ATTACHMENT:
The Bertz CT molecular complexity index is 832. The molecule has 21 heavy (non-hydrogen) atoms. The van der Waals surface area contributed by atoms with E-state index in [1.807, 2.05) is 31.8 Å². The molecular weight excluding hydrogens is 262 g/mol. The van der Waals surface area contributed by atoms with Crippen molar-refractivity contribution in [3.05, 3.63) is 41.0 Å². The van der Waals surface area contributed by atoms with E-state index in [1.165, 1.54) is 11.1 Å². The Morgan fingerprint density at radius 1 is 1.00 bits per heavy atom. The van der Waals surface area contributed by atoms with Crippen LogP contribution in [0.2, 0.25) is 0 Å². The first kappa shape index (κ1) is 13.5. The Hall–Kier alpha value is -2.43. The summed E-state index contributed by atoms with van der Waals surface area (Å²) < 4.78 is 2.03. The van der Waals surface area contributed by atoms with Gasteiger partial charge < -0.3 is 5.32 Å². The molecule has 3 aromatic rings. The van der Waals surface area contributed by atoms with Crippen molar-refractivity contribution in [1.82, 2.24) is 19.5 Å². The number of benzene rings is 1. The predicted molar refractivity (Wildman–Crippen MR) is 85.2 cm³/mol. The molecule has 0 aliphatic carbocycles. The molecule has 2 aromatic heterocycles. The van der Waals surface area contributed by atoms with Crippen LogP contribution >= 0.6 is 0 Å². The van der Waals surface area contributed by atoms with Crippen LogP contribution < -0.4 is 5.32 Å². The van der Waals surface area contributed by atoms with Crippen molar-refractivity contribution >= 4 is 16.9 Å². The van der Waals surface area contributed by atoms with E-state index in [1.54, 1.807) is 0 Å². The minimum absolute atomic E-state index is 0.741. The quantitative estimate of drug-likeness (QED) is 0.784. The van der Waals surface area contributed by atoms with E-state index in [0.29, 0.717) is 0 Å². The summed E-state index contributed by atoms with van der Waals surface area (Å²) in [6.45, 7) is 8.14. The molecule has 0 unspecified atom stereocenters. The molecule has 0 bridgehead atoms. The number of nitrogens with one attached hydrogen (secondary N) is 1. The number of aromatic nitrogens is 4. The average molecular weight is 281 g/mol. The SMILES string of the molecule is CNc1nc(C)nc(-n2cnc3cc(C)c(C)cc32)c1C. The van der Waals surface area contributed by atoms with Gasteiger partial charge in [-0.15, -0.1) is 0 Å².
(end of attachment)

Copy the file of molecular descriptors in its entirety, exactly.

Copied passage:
The Bertz CT molecular complexity index is 832. The molecule has 21 heavy (non-hydrogen) atoms. The van der Waals surface area contributed by atoms with E-state index in [1.807, 2.05) is 31.8 Å². The molecular weight excluding hydrogens is 262 g/mol. The van der Waals surface area contributed by atoms with Crippen molar-refractivity contribution in [3.05, 3.63) is 41.0 Å². The van der Waals surface area contributed by atoms with E-state index in [1.165, 1.54) is 11.1 Å². The Morgan fingerprint density at radius 1 is 1.00 bits per heavy atom. The van der Waals surface area contributed by atoms with Crippen LogP contribution in [0.2, 0.25) is 0 Å². The first kappa shape index (κ1) is 13.5. The Hall–Kier alpha value is -2.43. The summed E-state index contributed by atoms with van der Waals surface area (Å²) < 4.78 is 2.03. The van der Waals surface area contributed by atoms with Gasteiger partial charge < -0.3 is 5.32 Å². The molecule has 3 aromatic rings. The van der Waals surface area contributed by atoms with Crippen molar-refractivity contribution in [1.82, 2.24) is 19.5 Å². The number of benzene rings is 1. The predicted molar refractivity (Wildman–Crippen MR) is 85.2 cm³/mol. The molecule has 0 aliphatic carbocycles. The molecule has 2 aromatic heterocycles. The van der Waals surface area contributed by atoms with Crippen LogP contribution >= 0.6 is 0 Å². The van der Waals surface area contributed by atoms with Crippen LogP contribution < -0.4 is 5.32 Å². The van der Waals surface area contributed by atoms with Crippen molar-refractivity contribution >= 4 is 16.9 Å². The van der Waals surface area contributed by atoms with E-state index in [1.54, 1.807) is 0 Å². The minimum absolute atomic E-state index is 0.741. The quantitative estimate of drug-likeness (QED) is 0.784. The van der Waals surface area contributed by atoms with E-state index in [0.29, 0.717) is 0 Å². The summed E-state index contributed by atoms with van der Waals surface area (Å²) in [6.45, 7) is 8.14. The molecule has 0 unspecified atom stereocenters. The molecule has 0 bridgehead atoms. The number of nitrogens with one attached hydrogen (secondary N) is 1. The number of aromatic nitrogens is 4. The average molecular weight is 281 g/mol. The SMILES string of the molecule is CNc1nc(C)nc(-n2cnc3cc(C)c(C)cc32)c1C. The van der Waals surface area contributed by atoms with Gasteiger partial charge in [-0.15, -0.1) is 0 Å².